Former President Jimmy Carter has helped free a U.S. Christian who was detained for the past seven months in North Korea.
The two are expected to return to Boston, Mass., Friday afternoon.
According to The Carter Center, Aijalon Mahli Gomes was granted amnesty by North Korean leader Kim Jong-Il after having been sentenced to eight years of hard labor for entering the reclusive country illegally.
Gomes' family expressed relief.
"They really are thrilled and very grateful to President Carter," Thaleia Schlesinger, spokeswoman for the family, told The Boston Globe.
The U.S. Department of State, which failed earlier this month to free Gomes, also welcomed news of his release.
"We appreciate former President Carter's humanitarian effort and welcome North Korea's decision to grant Mr. Gomes special amnesty and allow him to return to the United States," department spokesman Philip J. Crowley said Thursday.
Carter arrived in Pyongyang, the capital of North Korea, on Wednesday with a delegation from The Carter Center. The trip was a private, humanitarian mission of The Carter Center – which is committed to advancing human rights and alleviating unnecessary human suffering – solely for the purpose of bringing Gomes home. Carter traveled at the invitation of North Korea. The U.S. government did not propose or arrange the trip, Crowley said.
"Based on our assessment that Mr. Gomes' health was at serious risk if he did not receive immediate care in the United States, the U.S. Government concurred with former President Carter's decision to accept the North Korean proposal," Crowley noted.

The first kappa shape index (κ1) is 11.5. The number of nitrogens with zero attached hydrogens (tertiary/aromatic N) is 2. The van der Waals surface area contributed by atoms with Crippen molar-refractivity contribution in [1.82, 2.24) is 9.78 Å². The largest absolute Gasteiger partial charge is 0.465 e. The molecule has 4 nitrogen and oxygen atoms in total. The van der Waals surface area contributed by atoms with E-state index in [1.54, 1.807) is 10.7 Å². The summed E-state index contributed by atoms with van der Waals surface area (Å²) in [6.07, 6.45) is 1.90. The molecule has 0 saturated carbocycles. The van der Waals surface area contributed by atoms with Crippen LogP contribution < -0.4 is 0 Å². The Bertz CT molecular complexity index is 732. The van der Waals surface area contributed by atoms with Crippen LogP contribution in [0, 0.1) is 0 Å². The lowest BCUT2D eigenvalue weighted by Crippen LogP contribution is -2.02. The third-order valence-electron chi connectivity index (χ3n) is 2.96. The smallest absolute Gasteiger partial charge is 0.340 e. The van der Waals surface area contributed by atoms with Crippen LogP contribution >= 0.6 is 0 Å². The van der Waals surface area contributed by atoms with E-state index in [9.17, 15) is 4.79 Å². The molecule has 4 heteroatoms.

During the visit, Carter had "an open-hearted discussion" with the North Korea's foreign minister and vice foreign minister for U.S. affairs on the North Korea-U.S. relations, according to the country's Korean Central News Agency. They also discussed the resumption of six-party talks, the denuclearization of the Korean Peninsula and other issues of mutual concern.
Gomes has been described as a devout Christian. He was reportedly in South Korea teaching English at an elementary school in a city near the North Korean border. The 31-year-old attended rallies in Seoul in January calling for the release of Robert Park, an American who crossed into North Korea from China and was later released. Gomes was arrested two weeks later and convicted of illegally entering North Korea and "hostile acts" against the country. His motivations for entering the communist country are unclear.
Last year, former U.S. President Bill Clinton flew to Pyongyang at the invitation of North Korea and secured the release of two U.S. journalists, Euna Lee and Laura Ling of Current TV, who were sentenced to prison after illegally entering the country.